Hoosier Artist



BORN MARCH 17, 1843 DIED DEC. 19, 1899




The Henry Ware Lawton marker is in the Arlington National Cemetery at Arlington, Virginia, on what was at one time the Robert E. Lee plantation. The Smithsonian sculpture database notes that the Lawton monument was created by sculptor Myra Reynolds Richards (1881-1934).

Richards was an Indiana-born sculptor and teacher. She studied at the Herron Art Institute in Indianapolis, in New York under famed artist Isidore Konti, and at the Academie Scandivave in Paris.  Her most notable works were created and exhibited in Indiana:

A statue of James Whitcomb Riley, the famous Hoosier poet, which was unveiled at the Hancock County courthouse at Greenfield, Indiana, in 1918;

The Murphy Memorial Drinking fountain at the Carroll County Courthouse, also in 1918;

The Juliette V, Strauss statue in the Turkey Run State Park near Marshall, Indiana;

The Bird Boy unveiled in 1924 for the Columbus Central Middle School; and two works that were stolen—Pan and Syrinx created for the Depew Memorial Fountain in Indianapolis.

However, like many great artists of the day, such as, Robert Ingersoll Aitken, Karl Bitter, John Gutzon Borglum, Solon Borglum, Jeptha Barnard “Barney” Bright, Jr., T. M. Brady, Alexander Milne Calder, Jay Hall Carpenter, Leonard Craske, Jules Dechin, Sally James Farnham, Harriet Whitney Frishmuth, James Earle Fraser, Daniel Chester French, Mary Theresa Hart, Philip Bernard “Ben” Johnson, Robert Koepnick, Mario Korbel, Lee Oscar Lawrie, Pietro Lazzari, Julius C. Loester, Oronzio Maldarelli, Martin Milmore, William Ordway Partridge, J. Perrin, Albin Polasek, Raymon Averill Porter, Brenda Putnam, Augustus Saint-Gaudens, Rupert Schmid, William Wetmore Story, Lorado Taft, Edward Virginius Valentine, Aldabert Volck, Nellie Walker, Felix Weihs de Weldon, and Adolph Alexander Weinman, Myra Reynolds Richards also took funerary commissions.

The bronze Henry Ware Lawton monument was cast by the Roman Bronze Works of New York. The Smithsonian sculpture catalog describes the work as “resembling an abstract casket, each corner composed of a palm tree with fronds extending to the tapered top. At each end is a boy wearing only a loincloth, with arms uplifted and hands clasped behind his head, sheltered by the palm fronds. The bottom of the gravestone widens and is multi-tiered. Each side of the gravestone is inscribed.”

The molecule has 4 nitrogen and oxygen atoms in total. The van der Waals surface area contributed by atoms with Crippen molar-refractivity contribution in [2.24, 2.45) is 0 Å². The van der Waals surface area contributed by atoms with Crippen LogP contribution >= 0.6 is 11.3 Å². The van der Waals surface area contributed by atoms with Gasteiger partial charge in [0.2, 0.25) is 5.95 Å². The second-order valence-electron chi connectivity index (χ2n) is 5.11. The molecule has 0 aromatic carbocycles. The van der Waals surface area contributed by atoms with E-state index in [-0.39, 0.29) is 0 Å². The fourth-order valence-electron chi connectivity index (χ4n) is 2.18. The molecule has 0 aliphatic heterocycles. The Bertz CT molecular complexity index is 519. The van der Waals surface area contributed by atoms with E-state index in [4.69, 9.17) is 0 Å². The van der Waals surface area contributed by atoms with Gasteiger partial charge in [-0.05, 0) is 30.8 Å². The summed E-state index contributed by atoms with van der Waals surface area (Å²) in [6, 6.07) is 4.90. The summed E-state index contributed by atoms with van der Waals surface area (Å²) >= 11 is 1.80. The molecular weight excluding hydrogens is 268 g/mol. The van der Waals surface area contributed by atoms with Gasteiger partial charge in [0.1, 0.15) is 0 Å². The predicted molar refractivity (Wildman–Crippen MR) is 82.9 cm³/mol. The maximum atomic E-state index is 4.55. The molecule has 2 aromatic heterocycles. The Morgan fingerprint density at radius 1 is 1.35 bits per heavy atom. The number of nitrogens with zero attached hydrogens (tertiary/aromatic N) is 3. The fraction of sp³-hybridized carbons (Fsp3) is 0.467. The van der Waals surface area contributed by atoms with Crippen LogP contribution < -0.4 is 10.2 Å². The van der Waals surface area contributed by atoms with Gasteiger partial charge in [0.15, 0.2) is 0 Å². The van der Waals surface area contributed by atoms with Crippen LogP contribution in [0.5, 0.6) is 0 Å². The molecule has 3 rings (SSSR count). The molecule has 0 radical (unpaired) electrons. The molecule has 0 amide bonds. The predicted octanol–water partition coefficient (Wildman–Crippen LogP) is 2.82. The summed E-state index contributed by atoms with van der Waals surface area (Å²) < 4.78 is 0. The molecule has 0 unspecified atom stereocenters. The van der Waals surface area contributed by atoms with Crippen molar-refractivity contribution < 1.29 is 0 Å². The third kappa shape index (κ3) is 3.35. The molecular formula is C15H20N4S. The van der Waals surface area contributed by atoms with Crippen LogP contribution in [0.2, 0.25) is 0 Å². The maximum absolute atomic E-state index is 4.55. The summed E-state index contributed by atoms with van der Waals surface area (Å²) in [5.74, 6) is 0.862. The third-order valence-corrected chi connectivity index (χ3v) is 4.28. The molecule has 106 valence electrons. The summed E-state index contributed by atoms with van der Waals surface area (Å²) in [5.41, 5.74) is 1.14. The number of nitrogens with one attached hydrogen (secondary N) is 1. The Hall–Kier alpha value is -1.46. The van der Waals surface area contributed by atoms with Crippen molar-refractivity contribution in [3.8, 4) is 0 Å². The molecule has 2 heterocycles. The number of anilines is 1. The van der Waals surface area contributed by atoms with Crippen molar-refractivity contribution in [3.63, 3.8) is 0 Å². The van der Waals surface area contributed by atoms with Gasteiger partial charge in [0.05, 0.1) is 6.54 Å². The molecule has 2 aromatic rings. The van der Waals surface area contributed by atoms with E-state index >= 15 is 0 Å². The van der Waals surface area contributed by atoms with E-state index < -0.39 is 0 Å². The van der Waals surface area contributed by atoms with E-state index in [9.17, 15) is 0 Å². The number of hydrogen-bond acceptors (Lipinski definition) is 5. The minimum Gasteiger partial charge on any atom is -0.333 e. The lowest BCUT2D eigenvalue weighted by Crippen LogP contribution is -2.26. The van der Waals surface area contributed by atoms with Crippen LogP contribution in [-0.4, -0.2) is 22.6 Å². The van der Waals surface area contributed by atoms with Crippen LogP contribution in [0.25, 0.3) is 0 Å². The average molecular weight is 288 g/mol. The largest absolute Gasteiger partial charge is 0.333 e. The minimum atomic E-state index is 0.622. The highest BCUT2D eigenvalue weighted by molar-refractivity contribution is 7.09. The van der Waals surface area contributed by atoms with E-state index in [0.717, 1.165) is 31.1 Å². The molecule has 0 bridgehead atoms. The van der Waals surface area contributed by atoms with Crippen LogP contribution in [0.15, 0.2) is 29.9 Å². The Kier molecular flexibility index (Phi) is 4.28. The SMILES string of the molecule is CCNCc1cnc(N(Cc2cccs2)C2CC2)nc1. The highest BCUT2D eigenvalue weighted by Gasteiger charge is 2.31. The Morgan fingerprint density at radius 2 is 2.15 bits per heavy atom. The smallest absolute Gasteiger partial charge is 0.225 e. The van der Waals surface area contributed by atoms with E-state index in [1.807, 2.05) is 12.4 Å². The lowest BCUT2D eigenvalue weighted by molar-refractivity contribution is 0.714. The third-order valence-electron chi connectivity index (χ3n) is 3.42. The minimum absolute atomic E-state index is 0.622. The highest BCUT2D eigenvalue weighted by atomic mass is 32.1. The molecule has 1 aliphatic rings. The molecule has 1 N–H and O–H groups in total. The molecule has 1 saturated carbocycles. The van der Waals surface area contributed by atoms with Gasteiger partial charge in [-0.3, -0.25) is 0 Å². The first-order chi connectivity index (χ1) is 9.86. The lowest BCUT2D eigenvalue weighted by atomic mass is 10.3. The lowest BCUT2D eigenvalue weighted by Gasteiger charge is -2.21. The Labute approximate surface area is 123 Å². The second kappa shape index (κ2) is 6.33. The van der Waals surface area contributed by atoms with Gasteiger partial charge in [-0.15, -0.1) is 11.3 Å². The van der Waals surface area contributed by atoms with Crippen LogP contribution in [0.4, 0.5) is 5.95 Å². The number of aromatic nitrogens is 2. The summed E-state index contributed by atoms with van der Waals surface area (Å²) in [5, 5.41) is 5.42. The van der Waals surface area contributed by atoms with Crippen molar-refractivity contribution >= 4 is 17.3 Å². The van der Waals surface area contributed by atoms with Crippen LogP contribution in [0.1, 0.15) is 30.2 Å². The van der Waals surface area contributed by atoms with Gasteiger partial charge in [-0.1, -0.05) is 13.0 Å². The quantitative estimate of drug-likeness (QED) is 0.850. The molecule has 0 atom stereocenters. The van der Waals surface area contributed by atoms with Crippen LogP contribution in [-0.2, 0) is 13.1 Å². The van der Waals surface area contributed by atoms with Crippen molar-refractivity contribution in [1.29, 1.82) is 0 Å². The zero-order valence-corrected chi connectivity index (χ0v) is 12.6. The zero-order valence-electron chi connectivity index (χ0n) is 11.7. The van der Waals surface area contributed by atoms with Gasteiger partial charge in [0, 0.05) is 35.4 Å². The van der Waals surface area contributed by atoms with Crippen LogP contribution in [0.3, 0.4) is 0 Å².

It could also be described as a sarcophagus that portrays the jungle in which he fought his last battle in what was a long and distinguished career serving with distinction in the Civil War, the Apache Wars, the Spanish-American War and the Philippine-American War.

Lawton was born on March 17, 1843, at Maumee, Ohio, the son of George W. Lawton and Catherine Daley Lawton. The same year Henry Lawton was born, his father, a millwright, moved the family to Fort Wayne, Indiana. Most of Lawton’s youth was spent between Indiana and Ohio. Lawton volunteered for a three-month call in the Company E of the 9th Indiana Volunteers in the early part of the Civil War. When his three-month stint was up, he re-enlisted in the 30th Indiana Infantry. He fought in several major battles and by the end of the war had been promoted to Brevet Colonel after having received the Medal of Honor.

After studying at Harvard, Lawton accepted a 2nd lieutenant’s commission, and joined the 41st Infantry Regiment on July 28, 1866, which saw action in the Apache Wars. Lawton not only earned a reputation for being a fierce fighter but also compassionate toward the Native Americans. Lawton advocated on behalf of the Indians who were being cheated out of food allotments by the local Indian Agency.

In May 1898, after having served continuously in several different position in the armed forces, including as Inspector General, Lawton was appointed Brigadier General and given of the 2nd Division, which was being sent to Cuba during the Spanish-American War.

Lawton was transferred to the Philippine-American War front to command the 1st Division of Eight Army. It was during this campaign that Lawton received the nickname, The General of the Night, from General Emilio Aquinaldo, his opponent during the Philippine-American War. Aquinaldo is known that have said that “Lawton attacked him so often at night that he never knew when Lawton was coming.” Lawton was shot and killed on December 19, 1899, by a Filipino sharpshooter during the Battle of Paye. After a funeral service in the Paco Cemetery in Manila, Lawton’s body was transported to the United States and buried at Arlington National Cemetery on February 9, 1900.

This entry was posted in Symbolism. Bookmark the permalink.

2 Responses to Hoosier Artist

  1. gsb03632 says:

    Wonderful! Thanks for this. The Asian Caryatids (Atlantes?) are really striking. Thanks for the discussion of the artist, too.

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